The marriage of
( GMH) is officially off.
The two direct broadcast satellite system operators said Tuesday morning that they have reached a settlement to terminate the deal, which had encountered ferocious opposition from the Federal Communications Commission and the Justice Department.
The announcement means that the two DBS operators will continue to function separately, and Hughes, which parent company
has been trying to unload for years, is free to once again be courted by suitors such as the previously spurned Rupert Murdoch and
More surprising than the deal's demise, which had been widely expected, is the companies' announcement that they have agreed on the payment EchoStar will have to make to Hughes as a breakup fee. Outsiders had expected the money at issue to be subject to months, if not years, of litigation.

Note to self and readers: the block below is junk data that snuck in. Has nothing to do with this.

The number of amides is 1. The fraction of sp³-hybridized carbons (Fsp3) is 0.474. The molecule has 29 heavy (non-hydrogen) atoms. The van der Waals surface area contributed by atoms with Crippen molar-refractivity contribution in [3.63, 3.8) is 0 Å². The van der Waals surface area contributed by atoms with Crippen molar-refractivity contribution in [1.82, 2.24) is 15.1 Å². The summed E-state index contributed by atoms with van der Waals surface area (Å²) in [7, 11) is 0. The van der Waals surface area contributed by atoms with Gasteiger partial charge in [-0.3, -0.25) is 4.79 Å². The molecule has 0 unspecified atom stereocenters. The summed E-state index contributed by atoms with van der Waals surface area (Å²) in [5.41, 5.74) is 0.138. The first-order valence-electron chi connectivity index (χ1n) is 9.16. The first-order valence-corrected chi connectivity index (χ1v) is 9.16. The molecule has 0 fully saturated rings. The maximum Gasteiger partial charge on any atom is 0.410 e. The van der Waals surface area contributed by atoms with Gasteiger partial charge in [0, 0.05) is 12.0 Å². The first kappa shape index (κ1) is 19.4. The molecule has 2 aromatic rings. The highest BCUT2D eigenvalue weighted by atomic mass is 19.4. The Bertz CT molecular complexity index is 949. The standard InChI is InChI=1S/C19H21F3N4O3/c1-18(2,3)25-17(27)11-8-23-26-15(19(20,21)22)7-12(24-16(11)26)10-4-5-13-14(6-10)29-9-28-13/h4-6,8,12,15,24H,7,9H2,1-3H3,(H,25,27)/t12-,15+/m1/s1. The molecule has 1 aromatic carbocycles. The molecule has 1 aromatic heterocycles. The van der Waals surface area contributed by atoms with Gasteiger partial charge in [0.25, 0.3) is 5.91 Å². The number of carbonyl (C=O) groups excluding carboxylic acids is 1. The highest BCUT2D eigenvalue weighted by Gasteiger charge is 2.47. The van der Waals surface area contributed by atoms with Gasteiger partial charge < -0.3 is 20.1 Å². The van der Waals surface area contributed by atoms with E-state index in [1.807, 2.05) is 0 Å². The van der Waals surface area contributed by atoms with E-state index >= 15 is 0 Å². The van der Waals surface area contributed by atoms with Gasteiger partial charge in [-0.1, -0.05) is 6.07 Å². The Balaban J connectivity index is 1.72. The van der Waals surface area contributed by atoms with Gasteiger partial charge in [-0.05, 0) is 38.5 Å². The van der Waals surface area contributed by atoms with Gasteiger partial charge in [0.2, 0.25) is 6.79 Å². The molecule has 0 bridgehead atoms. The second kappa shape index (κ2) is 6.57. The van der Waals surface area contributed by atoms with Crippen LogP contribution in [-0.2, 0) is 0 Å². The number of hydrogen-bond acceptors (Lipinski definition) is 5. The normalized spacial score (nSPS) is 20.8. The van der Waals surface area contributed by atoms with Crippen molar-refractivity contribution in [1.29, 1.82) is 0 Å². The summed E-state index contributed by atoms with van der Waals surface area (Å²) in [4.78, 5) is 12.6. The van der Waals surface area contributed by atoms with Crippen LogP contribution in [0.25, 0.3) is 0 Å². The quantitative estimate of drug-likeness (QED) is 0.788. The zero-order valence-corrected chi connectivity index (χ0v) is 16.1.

Under the terms of Tuesday's breakup, EchoStar has paid to Hughes $600 million. The original agreement between the two companies mandated not only a fee of as much as $600 million if the merger didn't go through, but also EchoStar's purchase, valued at north of $3 billion, of Hughes' 81% ownership of satellite operator
. EchoStar, which told Wall Street last month that it believed it wasn't necessarily on the hook for both the full $600 million and the PanAmSat purchase, now won't be forced to acquire the satellite operator.
X Marks It
The biggest loser in the deal Tuesday appeared to be PanAmSat, whose shares dropped $3.51 to trade at $15.55. EchoStar's shares rose $1.16, to $20.21, while Hughes' shares dropped 24 cents, to $11.06.
EchoStar says it will take a writeoff of about $700 million in the fourth quarter to cover the breakup fee and other merger-related expenses.